Friday, October 29, 2010

Top 25 Albums #24. The Soft Bulletin - The Flaming Lips

Here's a funny conceit for an album: songs about bugs, bug bites, scratches, gashes, and bleeding as ruminations on mortality, love, humanity, and possibly heroin. Somehow, these aging Oklahoman psych-rockers were able to pull it off... with aplomb. The uniquely gorgeous production doesn't hurt; overdriven drums sound large and raw while strings and horns add almost regal lushness. On songs like "The Spark That Bled", a sad-sounding drum machine gives way to the joyous fury of a real kit while an introspective guitar bursts into pop ecstasy. That pop edge really makes this album special. Any gaggle of hipsters can go off on relatively fruitless experiments, but it takes a mastery of the form to make music like this.

Top 25 Albums #25. The Moon & Antarctica - Modest Mouse

Some albums build an entire world around you as you hover, weightless, with your headphones feeling as if they've been on your ears since birth. Many high-concept progressive epics have tried to do this. Many have failed. Modest Mouse, on their most critically acclaimed album, have managed to project the fleeting sights of an ethereal universe and dress on some of singer-songwriter-guitarist Isaac Brock's abstract philosophy without sounding like a bunch of pretentious wankers. From the origin myth of "Third Planet" to the psychedelic beauty of "Gravity Rides Everything" to the highly creative creepiness of "Tiny Cities Made of Ashes", The Moon & Antarctica is overflowing with mind-bending ideas and sounds.

My Favorite Albums of All Time*

Right, so, music. Lots of people like it, and for good reason! Some believe it is the medium which most clearly communicates the human soul, as if it were some sort of divine stomach acid and to pluck a string or hammer a chord would conjure it up in a burp. The album format is a 20th century invention, but in its comparably brief existence it has become home to a staggeringly robust collection of artwork, a collection which music-lovers (read: nearly everyone) would despair to do without. Here, then, is my list of personal favorites, excluding greatest hits, soundtracks, and the like. Keep in mind that this doesn't at all represent the breadth of my musical tastes, especially in its absence of Motown recordings. The asterisk should be self-explanatory.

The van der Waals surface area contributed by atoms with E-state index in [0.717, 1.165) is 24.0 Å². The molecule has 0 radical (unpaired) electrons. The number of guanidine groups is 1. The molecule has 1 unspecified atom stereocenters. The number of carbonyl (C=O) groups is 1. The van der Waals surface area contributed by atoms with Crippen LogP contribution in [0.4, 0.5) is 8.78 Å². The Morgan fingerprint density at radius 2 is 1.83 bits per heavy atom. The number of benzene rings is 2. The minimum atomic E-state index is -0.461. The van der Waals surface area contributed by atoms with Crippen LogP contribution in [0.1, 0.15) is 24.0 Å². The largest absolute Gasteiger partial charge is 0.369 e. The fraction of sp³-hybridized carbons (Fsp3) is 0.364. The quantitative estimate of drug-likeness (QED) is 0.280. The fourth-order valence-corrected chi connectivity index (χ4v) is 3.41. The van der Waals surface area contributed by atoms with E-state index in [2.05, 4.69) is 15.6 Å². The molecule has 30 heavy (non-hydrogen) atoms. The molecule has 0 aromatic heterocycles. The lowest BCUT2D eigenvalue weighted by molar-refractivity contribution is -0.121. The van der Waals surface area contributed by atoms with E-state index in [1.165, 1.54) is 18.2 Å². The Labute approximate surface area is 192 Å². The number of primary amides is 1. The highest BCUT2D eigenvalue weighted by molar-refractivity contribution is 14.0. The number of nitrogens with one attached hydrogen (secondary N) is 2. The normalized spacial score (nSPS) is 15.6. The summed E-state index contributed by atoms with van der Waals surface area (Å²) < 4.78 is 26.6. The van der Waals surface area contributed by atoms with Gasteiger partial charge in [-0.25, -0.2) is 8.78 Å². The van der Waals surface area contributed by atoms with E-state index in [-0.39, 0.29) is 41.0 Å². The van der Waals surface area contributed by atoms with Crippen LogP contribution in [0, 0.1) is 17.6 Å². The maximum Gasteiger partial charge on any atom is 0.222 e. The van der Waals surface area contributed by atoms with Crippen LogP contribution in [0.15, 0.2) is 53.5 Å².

Monday, October 4, 2010

Favorite Video Game Box Art

After finishing my list of favorite album covers, I wondered whether there are any diamonds in the rough when it comes to video game covers, which have over the years achieved a certain level of (admittedly deserved) notoriety. I did a bit of research and looked through my own pile for some traces of good graphic design. Lo and behold, I came upon enough quality covers to substantiate another of my beloved lists. Yay!

15. Shadow of the Colossus
It may be a product of "design by subtraction," but Shadow of the Colossus is pretty epic nonetheless. The majestic, looming presence of Colossus #1 on the game's cover conveys that pretty well.

14. The Legend of Zelda: Ocarina of Time
The Legend of Zelda is the world's greatest video game series. That's why they have the gold boxes. They deserve them.

13. Star Wars: Knights of the Old Republic
Woah! Composition good enough for a real Star Wars movie poster! And I don't even like Star Wars!

12. Half-Life 2
With his orange HEV suit, goatee, Weezer glasses, and trusty crowbar, how could Gordon Freeman not be seated in the pantheon of iconic video game protagonists? A close-up of the elusive theoretical physicist graces the cover of Half-Life 2's PC release, standing before a bloom-lit block of City 17.

11. Silent Hill 3